This guy at the corner of Venice and Inglewood had his hands up in surrender, poor guy, nobody around except me, waiting for the bus. He was surrendering as hard as he could to nobody.
Good-looking guy, too. Goatee. He could be a guy selling you a car, but nope, when the bus rolls up the driver points to the firehouse across the street, that’s where he’ll pick me up. Meanwhile the driver does not open the door even though the surrendering man is pounding on the door pleading, “Please, please, please.”
A sobering start to a four-bus journey to Northridge to reunite with my pals Miranda and Rhodney. It’s no use to pretend I am not rattled by the rampant mental illness I witness on public transit.
I am rattled.
I also appreciate the privilege of being allowed on the bus and not left behind for imaginary marauders.
In transit I often feel like the blue-eyed son in “A Hard Rain’s a-Gonna Fall.” What did I see? And also, what didn’t I see? On the short leg of this trip east on Venice I did not especially register the infernal, churning embankment underneath the 405. Maybe it is good not to feel soul-sick every time I see those sagging tarpaulins and miscellaneous bike parts and people either squatting or lurching. What I did notice and appreciate was an honest-faced busmate alerting me that I had dropped a pen and handing it to me before I got off at Overland. Thank you friend!
While waiting for the next bus, I saw a man in a Nissan in the McDonald’s parking lot with a joint tucked behind his ear. A jaunty look until he lit up, which made me wonder theoretically how skillfully he’d be driving and more practically about how or if he would respond when the smoke hit his brain.
Standing there on the corner, I had plenty of capacity for wonder because I was extra-focusing on not being on my phone, to make up for having been on my phone a lot the last time I ventured up to the North Valley to play with Miranda and Rhodney.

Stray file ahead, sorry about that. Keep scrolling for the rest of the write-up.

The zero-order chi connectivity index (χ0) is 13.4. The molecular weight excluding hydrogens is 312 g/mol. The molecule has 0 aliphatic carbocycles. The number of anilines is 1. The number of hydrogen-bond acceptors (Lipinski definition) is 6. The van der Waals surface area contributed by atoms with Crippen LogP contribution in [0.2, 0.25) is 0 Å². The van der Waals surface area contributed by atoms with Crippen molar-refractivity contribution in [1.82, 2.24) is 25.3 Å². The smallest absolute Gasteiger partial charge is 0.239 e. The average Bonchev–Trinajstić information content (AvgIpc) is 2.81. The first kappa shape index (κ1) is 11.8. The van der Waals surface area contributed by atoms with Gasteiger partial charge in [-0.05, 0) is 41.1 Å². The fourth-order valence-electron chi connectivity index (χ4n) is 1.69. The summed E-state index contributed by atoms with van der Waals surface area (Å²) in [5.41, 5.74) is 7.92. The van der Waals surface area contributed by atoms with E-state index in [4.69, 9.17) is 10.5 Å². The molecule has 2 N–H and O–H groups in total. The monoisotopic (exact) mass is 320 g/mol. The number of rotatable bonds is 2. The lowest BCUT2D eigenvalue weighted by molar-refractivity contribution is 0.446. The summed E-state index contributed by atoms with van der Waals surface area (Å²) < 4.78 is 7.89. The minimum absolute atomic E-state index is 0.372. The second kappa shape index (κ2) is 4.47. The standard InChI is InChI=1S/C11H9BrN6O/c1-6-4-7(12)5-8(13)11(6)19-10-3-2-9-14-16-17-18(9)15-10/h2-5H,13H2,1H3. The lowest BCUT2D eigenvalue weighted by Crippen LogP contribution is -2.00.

Why? Oh, I don’t know. Inertia, or else I was working on a deal that actually panned out and is soon going to bring a bunch more readers to these pages, hooray! We won’t be lonely or at least not as lonely.
Meanwhile, standing on the corner, tennis bag in my hand, I wanted to be extra present-minded. So I low-key observed the jaunty guy as he took selfies of himself and his joint and his Nissan in the McDonald’s parking lot. I felt kinship insofar as we both enjoy chronicling our escapades.
A young woman sitting in front of the shrubbery between parking lot and sidewalk started polishing her nails a pale pink, blithely adding nail polish odor to the warm smell of colitas. The weed reek, I don’t mind. Nail polish in public, though, that’s a pet peeve left over from my teaching days when I would go ahead and give kids who did that a dirty look and they’d give me a dirty look right back and so what had been accomplished? Nothing.
Fortunately, the Big Blue Bus pulled up right on time, as I find the buses around here most often do. This one might even have been a tad bit early because the petite bus driver stepped out for a breather, a fine idea if not the perfect location.